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Thursday, 19 March 1987
Page: 1132


Mr MAHER —My question is directed to the Minister for Immigration and Ethnic Affairs. Is it true that Australia now receives over one million inquiries from prospective immigrants each year? If so, what percentage of applicants is it possible for our nation to accept?


Mr YOUNG —I thank the honourable member for his question. It is true, as everyone knows and as not only our former Minister, Chris Hurford, but also other former Ministers such as the honourable member for Goldstein have told the Parliament from time to time, that the number of applications that we get from people who want permanent residence in Australia far outweighs the capacity of this country to take them. It is true that now well over one million applications are received in various parts of the world each year from people who would like to make Australia their home. I think most of the applications come through the office of the honourable member for Lowe. I think the Parliament can be commended on the way in which it has reached decisions that have allowed very general support for the way in which we have now built our migration program. It has a very great deal of support from both sides of the Parliament, which avoids any of the encouragement which may be given to minority voices in this community who can from time to time be so critical of the way in which the government of the day conducts its migration program.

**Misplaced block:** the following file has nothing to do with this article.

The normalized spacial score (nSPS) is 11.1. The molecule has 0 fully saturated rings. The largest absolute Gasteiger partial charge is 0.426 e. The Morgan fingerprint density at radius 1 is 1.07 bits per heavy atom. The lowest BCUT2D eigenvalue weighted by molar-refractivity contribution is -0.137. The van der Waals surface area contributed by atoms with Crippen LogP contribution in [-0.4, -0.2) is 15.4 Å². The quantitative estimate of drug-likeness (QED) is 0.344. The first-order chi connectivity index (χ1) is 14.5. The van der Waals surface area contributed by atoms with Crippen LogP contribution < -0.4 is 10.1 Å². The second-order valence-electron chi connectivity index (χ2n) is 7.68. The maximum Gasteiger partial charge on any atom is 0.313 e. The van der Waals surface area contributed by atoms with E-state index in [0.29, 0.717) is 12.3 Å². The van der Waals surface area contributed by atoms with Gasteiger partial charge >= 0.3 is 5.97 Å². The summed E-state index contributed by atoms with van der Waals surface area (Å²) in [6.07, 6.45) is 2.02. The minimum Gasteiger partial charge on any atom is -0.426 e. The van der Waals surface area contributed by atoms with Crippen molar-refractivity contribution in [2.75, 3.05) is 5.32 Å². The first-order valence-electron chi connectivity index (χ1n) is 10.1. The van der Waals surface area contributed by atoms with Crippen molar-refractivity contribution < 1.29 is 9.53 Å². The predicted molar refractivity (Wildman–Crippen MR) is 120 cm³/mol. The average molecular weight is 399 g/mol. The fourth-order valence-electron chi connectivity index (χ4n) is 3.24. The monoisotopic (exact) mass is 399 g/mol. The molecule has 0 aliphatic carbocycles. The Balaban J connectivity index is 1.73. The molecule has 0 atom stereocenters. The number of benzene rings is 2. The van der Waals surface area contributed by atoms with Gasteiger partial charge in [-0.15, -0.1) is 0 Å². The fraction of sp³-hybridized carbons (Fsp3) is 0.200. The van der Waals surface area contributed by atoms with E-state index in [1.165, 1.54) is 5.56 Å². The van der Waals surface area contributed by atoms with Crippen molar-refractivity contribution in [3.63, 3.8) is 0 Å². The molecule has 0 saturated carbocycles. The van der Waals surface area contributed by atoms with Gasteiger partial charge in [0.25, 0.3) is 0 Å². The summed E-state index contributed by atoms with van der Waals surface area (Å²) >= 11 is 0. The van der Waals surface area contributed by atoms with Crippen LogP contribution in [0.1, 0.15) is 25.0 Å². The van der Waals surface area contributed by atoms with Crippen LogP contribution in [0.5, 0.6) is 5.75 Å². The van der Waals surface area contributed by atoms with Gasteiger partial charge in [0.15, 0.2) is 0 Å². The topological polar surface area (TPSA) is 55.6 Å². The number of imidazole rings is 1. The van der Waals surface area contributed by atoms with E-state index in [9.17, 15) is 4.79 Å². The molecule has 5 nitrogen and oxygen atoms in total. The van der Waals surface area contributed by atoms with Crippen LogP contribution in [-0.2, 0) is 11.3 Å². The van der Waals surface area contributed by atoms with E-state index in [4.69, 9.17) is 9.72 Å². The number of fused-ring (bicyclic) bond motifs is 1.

There has been in the last year or two a slight increase in the number of people who have been given visas to live in this country, and that may be the case again in 1986-87. There will be no dramatic rise. Of course, it will be based on the selection system, which in no way discriminates against anyone in the world making an application to come here, but it will be done on the basis of the best interests of Australia being served first and foremost. The basis of family reunion and those classifications of employee nominees, skilled labour and independent and concessional visas, which are now the mainstay of our migration program, will remain in place, especially for 1986-87. As I say, we will see a small increase.

However, the question asked by the honourable member for Lowe poses certain problems for Australia in that some people believe that we are discriminating against those who are not able to receive entry into this country, but let me assure those listening outside that, as far as this Government and this Parliament are concerned, we will continue to give visas to people on their entry to Australia on a non-discriminatory basis.